Administration officials, experts and advocates joined Representatives Barbara Lee, Jim McDermott and Trent Franks, co-chairs of the Congressional HIV/AIDS Caucus, to launch the Congressional HIV/AIDS Caucus. Thirty years after the first discovery of AIDS in the U.S., it remains one of the greatest humanitarian crises of our time. An estimated 33.4 million people worldwide live with HIV/AIDS and more than 25 million people have died since 1981.
"The United States' global leadership and the generosity of the American people have made a profound and positive difference in the AIDS epidemic," said Michel Sidibé, Executive Director at UNAIDS. "This sustained commitment, across political administrations for more than a decade, has saved millions of lives. And I am counting on the Congressional HIV/AIDS Caucus to continue to play a critical role in shaping the future of the AIDS response."
"The story of PEPFAR has demonstrated the remarkable good will and generosity of the American people in addressing our global HIV/AIDS crisis," said Ambassador Eric Goosby, U.S. Global AIDS Coordinator. Congress' ongoing bipartisan support for PEPFAR, and President Obama's continuing stewardship of a landmark program launched by President George W. Bush, have shown the world that PEPFAR is a vital, effective element of our foreign policy, saving millions of lives across the globe. With continued support from Congress, the path toward an HIV-free generation is becoming clear."
"The United States continues to face a very serious domestic HIV epidemic and President Obama has made it a priority by releasing the Nation's first comprehensive National HIV/AIDS Strategy for the United States. Congressional leadership on domestic and global HIV/AIDS has been critical and we look forward to continuing to work with Congress on this important effort," said Jeffrey S. Crowley, White House Director of the Office of National AIDS Policy.
"American leadership in the global fight against HIV/AIDS began a decade ago when Republican and Democratic leaders stood together and refused to allow a deadly disease to claim a generation of African teachers, nurses, doctors, parents and children," said Michael Gerson, ONE senior advisor and Washington Post columnist. "The HIV/AIDS caucus announced today will remind Congress of a great bipartisan achievement -- and of a continuing responsibility to save lives."
"Formation of the Congressional HIV/AIDS Caucus signals a determination to move forward to end the epidemic domestically and globally," commented Ronald Johnson, Vice President of Policy and Advocacy at AIDS United. "Release and implementation of the U.S. National HIV/AIDS Strategy, progress achieved through PEPFAR and the Global Fund, and recent HIV research advances show that increasingly we have the knowledge, skills, and tools to reduce new infections, increase access to care, and eliminate disparities and inequities. This is a unique moment of opportunity. This is not the time for U.S. leadership to weaken; indeed it must grow and strengthen."
"The US response to global AIDS is an example of how targeted US foreign assistance saves lives and is very cost-effective, even more so as it is leveraging significant donations from private corporations, individual Americans, and other nations," said Kent Hill, World Vision's Senior Vice President for International Programs. "Working together, we can make a big difference."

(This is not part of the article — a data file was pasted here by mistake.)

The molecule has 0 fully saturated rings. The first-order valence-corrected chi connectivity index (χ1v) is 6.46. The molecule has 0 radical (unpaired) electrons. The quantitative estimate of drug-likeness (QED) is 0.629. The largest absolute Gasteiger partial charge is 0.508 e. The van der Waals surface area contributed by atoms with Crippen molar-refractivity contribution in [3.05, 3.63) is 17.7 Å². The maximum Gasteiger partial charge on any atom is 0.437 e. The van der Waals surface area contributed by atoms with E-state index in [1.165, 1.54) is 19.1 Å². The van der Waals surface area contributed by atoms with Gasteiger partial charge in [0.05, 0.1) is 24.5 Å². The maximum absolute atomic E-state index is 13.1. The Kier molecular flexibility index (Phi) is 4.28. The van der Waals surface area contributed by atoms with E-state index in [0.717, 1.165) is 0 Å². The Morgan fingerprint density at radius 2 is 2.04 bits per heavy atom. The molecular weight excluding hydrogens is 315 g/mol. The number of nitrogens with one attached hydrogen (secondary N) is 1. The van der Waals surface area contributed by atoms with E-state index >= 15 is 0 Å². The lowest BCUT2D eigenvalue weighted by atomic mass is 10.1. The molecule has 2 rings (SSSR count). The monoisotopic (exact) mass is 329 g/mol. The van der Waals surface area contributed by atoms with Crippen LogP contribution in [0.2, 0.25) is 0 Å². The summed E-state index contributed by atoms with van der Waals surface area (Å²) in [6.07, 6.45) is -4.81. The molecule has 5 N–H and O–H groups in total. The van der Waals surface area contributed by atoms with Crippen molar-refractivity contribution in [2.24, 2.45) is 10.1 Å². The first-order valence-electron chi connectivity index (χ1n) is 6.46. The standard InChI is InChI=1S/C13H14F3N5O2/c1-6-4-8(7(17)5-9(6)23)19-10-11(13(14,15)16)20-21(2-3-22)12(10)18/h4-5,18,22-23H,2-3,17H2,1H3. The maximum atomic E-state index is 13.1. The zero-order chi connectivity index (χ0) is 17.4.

"In reflecting on the past three decades, I am amazed by how much has changed, especially in light of the remarkable accomplishments in recent years," said Congresswoman Barbara Lee, Co-Chair of the Congressional HIV/AIDS Caucus. "We declared a state of emergency in Alameda County in my district, set up a trust fund at the World Bank for the AIDS Marshall Plan for Africa, helped build the framework for the Global Fund to Fight AIDS, Tuberculosis and Malaria, worked to create PEPFAR, and managed to get the travel ban repealed in order to secure the International AIDS Conference on U.S. soil. Today, with remarkable medical advances in AIDS research, we recommit ourselves to achieving universal access and standing up to demand human rights for all."
"HIV is a monstrous international epidemic and a destructive force on humanity," said Congressman Trent Franks, Co-Chair of the Congressional HIV/AIDS Caucus. "Today, millions of children in the developing world are born to mothers living with HIV, but with the right investments, we can witness the virtual elimination of mother-to-child transmission. My two top priorities as co-chair of the HIV/AIDS Caucus are to better enable faith-based organizations to implement life-saving medical services and to make significant strides so no child is born with HIV after 2015, and I look forward to working with my colleagues to bring attention to this important humanitarian issue."
"We cannot fool ourselves into thinking that we have HIV/AIDS under control, because we don't," said Congressman Jim McDermott, Co-Chair of the Congressional HIV/AIDS Caucus. "Despite the enormous progress we have made over 30 years, we still have no vaccine, and treatment remains out of reach for so many. We have to keep our eye on the ball and continue pushing forward: prevention, treatment, and finding a vaccine must remain our focus."
The bipartisan Congressional HIV/AIDS Caucus was created to examine methods by which the United States can maintain global leadership in the response to the epidemic in the U.S. and around the world. The Caucus will also provide opportunities to galvanize new leadership in preparation for the International AIDS Conference to be held in Washington, D.C. in July 2012. The Caucus currently has 59 Members.